Observing thoughts and feelings as they are, without trying to change them: this lines up with chronic pain. The pain sensations are not signals of ongoing damage, but will continue to be present, as will the sadness and frustration as a result of the presence of these symptoms. ACT asks you to stop fighting these facts, as these reactions are not errors of judgement but completely normal and understandable reactions to the pain. Focusing on the pain and trying to control / reduce / avoid it just leads to other problems and that vicious cycle. ACT teaches us to allow the presence of the pain signals and focussing on living a life that matters to someone.
ACT still sees thinking as an important contributor to distress, but it looks at the thinking process itself as the issue. Rather than getting caught up in arguments with the thoughts themselves, and indeed with the pain itself, ACT teaches people to learn to let these thoughts go and to refocus their attention on what they are able to change. Have you even noticed that the more you argue with your thoughts the more powerful they get? This is because the more attention we give something, the more it grows. ACT tries to refocus our attention on our values, what is important to us, and putting our energy more into this so that it is our enjoyment of life that is fed by attention and grows.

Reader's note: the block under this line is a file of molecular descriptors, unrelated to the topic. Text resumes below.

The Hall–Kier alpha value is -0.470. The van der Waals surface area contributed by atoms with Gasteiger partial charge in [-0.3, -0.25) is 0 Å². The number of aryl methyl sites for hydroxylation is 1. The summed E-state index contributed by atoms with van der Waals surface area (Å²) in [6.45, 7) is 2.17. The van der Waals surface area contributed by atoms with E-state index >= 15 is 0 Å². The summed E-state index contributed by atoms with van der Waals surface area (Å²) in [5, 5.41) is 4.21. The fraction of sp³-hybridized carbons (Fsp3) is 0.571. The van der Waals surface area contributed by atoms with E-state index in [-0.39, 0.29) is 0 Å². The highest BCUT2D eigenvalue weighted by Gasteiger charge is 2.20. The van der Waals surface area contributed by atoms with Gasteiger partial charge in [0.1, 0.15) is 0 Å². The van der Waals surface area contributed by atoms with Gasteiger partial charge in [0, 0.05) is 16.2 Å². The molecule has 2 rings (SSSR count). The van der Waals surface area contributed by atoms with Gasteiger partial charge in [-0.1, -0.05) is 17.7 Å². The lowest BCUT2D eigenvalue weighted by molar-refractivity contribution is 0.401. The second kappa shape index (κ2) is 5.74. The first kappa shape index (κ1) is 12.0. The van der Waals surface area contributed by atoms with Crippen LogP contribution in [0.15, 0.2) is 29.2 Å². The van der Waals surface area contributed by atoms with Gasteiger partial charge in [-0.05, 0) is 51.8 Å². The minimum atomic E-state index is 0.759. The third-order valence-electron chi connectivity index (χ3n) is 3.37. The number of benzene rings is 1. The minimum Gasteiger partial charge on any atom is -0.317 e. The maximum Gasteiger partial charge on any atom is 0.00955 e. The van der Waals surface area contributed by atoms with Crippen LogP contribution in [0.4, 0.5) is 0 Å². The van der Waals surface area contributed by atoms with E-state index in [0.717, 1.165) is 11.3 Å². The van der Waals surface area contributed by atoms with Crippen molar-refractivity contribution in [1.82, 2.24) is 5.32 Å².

ACT teaches skills to strengthen a person’s psychological flexibility rather than to try to break down the problem. This means to learn how to bend around a problem to still allow you to move in the direction you want to go in. Perhaps with modifications considering the presence of the pain and the limitations that imposes. These skills can be divided into three categories.